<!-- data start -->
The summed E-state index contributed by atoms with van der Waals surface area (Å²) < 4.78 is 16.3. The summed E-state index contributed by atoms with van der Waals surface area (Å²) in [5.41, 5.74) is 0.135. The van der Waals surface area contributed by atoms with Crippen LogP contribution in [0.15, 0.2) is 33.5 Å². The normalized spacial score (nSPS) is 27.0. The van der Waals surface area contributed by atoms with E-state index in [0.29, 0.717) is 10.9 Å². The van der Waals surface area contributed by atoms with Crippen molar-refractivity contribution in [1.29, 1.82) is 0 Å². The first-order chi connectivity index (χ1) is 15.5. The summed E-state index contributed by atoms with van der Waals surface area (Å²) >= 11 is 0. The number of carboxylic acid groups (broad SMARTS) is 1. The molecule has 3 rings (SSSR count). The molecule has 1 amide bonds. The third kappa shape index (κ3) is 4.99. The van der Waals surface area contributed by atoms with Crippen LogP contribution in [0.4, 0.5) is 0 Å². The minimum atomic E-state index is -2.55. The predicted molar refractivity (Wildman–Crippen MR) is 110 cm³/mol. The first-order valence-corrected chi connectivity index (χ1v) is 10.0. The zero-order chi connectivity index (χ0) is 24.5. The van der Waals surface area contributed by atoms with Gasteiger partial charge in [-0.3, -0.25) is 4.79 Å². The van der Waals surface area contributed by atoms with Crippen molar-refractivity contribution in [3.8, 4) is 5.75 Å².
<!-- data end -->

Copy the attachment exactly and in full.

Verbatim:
The summed E-state index contributed by atoms with van der Waals surface area (Å²) < 4.78 is 16.3. The summed E-state index contributed by atoms with van der Waals surface area (Å²) in [5.41, 5.74) is 0.135. The van der Waals surface area contributed by atoms with Crippen LogP contribution in [0.15, 0.2) is 33.5 Å². The normalized spacial score (nSPS) is 27.0. The van der Waals surface area contributed by atoms with E-state index in [0.29, 0.717) is 10.9 Å². The van der Waals surface area contributed by atoms with Crippen molar-refractivity contribution in [1.29, 1.82) is 0 Å². The first-order chi connectivity index (χ1) is 15.5. The summed E-state index contributed by atoms with van der Waals surface area (Å²) >= 11 is 0. The number of carboxylic acid groups (broad SMARTS) is 1. The molecule has 3 rings (SSSR count). The molecule has 1 amide bonds. The third kappa shape index (κ3) is 4.99. The van der Waals surface area contributed by atoms with Crippen LogP contribution in [0.4, 0.5) is 0 Å². The minimum atomic E-state index is -2.55. The predicted molar refractivity (Wildman–Crippen MR) is 110 cm³/mol. The first-order valence-corrected chi connectivity index (χ1v) is 10.0. The zero-order chi connectivity index (χ0) is 24.5. The van der Waals surface area contributed by atoms with Gasteiger partial charge in [-0.3, -0.25) is 4.79 Å². The van der Waals surface area contributed by atoms with Crippen molar-refractivity contribution in [3.8, 4) is 5.75 Å².